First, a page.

For Greater Glory
What price would you pay for freedom? An impassioned group of men and women each make the decision to risk it all for family, faith and the very future of their country, as General Gorostieta, the retired military man who at first thinks he has nothing personal at stake as he and his wife watch Mexico fall into a violent civil war. Yet the man who hesitates in joining the cause will soon become the resistanceÂ’s most inspiring and self-sacrificing leader, as he begins to see the cost of religious persecution on his countrymen . . . and transforms a rag-tag band of rebels into a heroic force to be reckoned with. The General faces impossible odds against a powerful and ruthless government. Yet itÂ’s those he meets on the journey Â– youthful idealists, feisty renegades and, most of all, one remarkable teenager named Jose Â– who, reveal to him how courage and belief are forged even when justice seems lost.
Genres:War, Drama, Foreign
Running Time:2 hours 23 minutes
Release Date:June 1, 2012
MPAA Rating:R (for for war violence and some disturbing images)
||Andy Garcia, Oscar Isaac, Catalina Sandino Moreno, Santiago Cabrera, Eva Longoria|
For Greater Glory an old-fashioned, Hollywood-style epic that overlays thundering hoof beats with a humid layer of piety, remembers the Cristero War, a bitter 20th-century conflict in which persecuted Roman Catholics rose up against the anticlerical Mexican government.
Largely played down by history books, the war, waged between 1926 and 1929, cost about 90,000 lives. Pope John Paul II later canonized more than two dozen saints and martyrs who fought on the Catholic side.
The movie is a much softer echo of fervent 1950s blockbusters with religious themes, like â€œThe Robe,â€ set at the dawn of Christianity, in which humble true believers who are ready to sacrifice their lives for their faith stand up to their godless oppressors. The best of those quasi-biblical movies still have the power to stir the blood and elicit tears. Mel Gibson has more recently made angrier and gorier versions of the same thing.
There may be no miracles or choirs of angels here, but religiosity, although restrained, is pervasive. Pablo JosÃ© Barroso, the filmâ€™s producer, founded Dos Corazones Films, a Mexican production company that the press notes state was â€œcreated as part of a ministry that produces films to convey messages of faith and family values.â€
Dean Wright, who directed â€œFor Greater Gloryâ€ from a screenplay by Michael Love, was the visual effects wizard behind the â€œLord of the Ringsâ€ trilogy. This movie, which was filmed on many of the actual sites of the conflict, is impressively spacious. The expansive scale and brisk but unhurried editing keep â€œFor Greater Gloryâ€ from stumbling over itself and becoming a bloated, grandiose exhibition of righteous saber rattling. The symphonic score by James Horner confers an inspirational mood that is uplifting without being syrupy.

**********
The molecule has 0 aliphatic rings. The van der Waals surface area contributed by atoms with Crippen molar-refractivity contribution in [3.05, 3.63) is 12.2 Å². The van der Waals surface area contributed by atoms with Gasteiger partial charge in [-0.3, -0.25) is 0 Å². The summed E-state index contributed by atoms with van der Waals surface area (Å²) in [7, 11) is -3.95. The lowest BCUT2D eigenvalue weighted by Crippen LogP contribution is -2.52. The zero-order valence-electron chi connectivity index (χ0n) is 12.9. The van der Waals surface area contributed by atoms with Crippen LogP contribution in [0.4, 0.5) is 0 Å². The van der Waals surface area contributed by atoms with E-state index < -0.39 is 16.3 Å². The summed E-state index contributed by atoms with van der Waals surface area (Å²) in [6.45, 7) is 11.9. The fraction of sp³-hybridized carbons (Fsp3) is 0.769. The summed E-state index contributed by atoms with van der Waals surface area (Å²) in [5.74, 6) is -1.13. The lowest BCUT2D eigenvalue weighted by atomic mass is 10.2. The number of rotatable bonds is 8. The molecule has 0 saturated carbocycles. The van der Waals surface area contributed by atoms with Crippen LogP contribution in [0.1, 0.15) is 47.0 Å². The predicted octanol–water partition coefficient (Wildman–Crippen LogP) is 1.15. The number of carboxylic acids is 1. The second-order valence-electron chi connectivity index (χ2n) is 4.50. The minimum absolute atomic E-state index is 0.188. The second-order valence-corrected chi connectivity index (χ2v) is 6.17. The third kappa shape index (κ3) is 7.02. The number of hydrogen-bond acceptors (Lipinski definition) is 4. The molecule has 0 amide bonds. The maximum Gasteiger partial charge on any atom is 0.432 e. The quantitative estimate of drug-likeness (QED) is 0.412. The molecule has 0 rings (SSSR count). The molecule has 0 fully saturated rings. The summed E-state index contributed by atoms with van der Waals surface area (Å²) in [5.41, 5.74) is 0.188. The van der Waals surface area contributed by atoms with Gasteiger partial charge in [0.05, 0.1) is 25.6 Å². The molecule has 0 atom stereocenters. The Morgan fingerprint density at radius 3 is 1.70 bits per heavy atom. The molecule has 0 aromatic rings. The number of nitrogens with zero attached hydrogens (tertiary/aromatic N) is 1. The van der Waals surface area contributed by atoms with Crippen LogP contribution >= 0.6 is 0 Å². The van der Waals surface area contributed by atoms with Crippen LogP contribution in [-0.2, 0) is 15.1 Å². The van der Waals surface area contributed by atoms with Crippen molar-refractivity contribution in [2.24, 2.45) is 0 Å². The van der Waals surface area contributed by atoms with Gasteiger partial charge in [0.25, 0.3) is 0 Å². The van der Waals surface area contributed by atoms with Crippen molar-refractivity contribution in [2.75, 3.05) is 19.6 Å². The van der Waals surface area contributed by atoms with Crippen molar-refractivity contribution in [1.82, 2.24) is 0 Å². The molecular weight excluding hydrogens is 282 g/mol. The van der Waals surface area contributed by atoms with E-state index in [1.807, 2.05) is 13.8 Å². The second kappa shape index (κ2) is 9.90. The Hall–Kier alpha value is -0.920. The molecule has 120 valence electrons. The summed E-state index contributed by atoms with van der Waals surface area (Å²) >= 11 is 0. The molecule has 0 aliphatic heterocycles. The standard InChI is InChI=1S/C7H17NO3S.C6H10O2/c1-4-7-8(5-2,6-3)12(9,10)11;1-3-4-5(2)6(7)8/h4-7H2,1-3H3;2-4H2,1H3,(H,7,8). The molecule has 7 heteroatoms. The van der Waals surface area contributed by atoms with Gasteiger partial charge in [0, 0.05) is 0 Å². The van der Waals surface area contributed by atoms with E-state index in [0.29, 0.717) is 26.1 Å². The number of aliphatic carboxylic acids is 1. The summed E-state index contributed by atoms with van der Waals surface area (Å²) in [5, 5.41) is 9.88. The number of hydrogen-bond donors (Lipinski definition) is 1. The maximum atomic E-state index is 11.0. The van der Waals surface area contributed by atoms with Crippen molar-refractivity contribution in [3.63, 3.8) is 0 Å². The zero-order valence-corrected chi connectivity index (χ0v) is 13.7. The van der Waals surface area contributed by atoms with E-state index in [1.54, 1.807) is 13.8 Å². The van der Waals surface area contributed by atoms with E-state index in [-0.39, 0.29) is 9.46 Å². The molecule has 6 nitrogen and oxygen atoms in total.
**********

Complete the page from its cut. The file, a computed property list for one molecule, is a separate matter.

Even if â€œFor Greater Gloryâ€ is considerably more sophisticated than some of its forerunners, its characters are clear-cut saints and sinners. To its credit, the film acknowledges the political history leading up to the war and the bargaining behind the scenes. Bruce Greenwood plays Dwight Morrow, the United States ambassador to Mexico, dispatched from Washington to protect American oil interests while brokering a peace.
But the diplomacy is just a footnote to the struggle for religious freedom. The conflict, which had been simmering for years, erupted when the Mexican president, Plutarco Elias Calles (RubÃ©n Blades), expanded and began brutally enforcing the anticlerical laws of the countryâ€™s 1917 constitution. Early scenes show soldiers on horseback breaking into churches, killing priests and destroying church property. Dead bodies are strung up along railroad tracks.
One of the first priests executed is Father Christopher (Peter Oâ€™Toole), a rheumy-eyed peace-loving cleric who takes JosÃ© (Mauricio Kuri), a mischievous boy, under his wing after JosÃ© lobs a piece of fruit at him. A witness to Father Christopherâ€™s murder, JosÃ© leaves his family to venture into the countryside, where he joins forces with the rebels and becomes the surrogate son of Enrique Gorostieta (Andy Garcia), a retired general and brilliant tactician hired by the leaders of the countryâ€™s ragtag Catholic militias to organize them into a unified army.
Gorostieta, a nonbeliever who champions religious freedom, is running a soap factory when the invitation comes. For a hefty fee, he agrees to develop a strategy based on carefully planned ambushes. Although Gorostieta has a deeply religious wife, Tulita (Eva Longoria, unrecognizable and barely seen in the film), he shares a passionate father-son bond with JosÃ© that forms the movieâ€™s emotional core.
The boyâ€™s arrest and persecution are staged as a kind of passion play exploited for maximum teary-eyed outrage. This beautiful, fearless young warrior, who refuses to renounce his faith while under torture, is forced to walk barefoot with slashed feet to his own execution. (JosÃ© was later canonized.)
Mr. Garcia, who sheds copious tears over the boy, is a solid and convincing hero humanized by the attachment. The movie also portrays Gorostieta as edging toward Catholic conversion without actually making the commitment.
Even at 143 minutes, â€œFor Greater Gloryâ€ cannot satisfyingly fill out the stories of a half-dozen secondary characters, and there are frustrating gaps in the biographies of Gorostieta and JosÃ©. The jamming together of so much history and melodrama makes for a handsome movie that is only rarely gripping.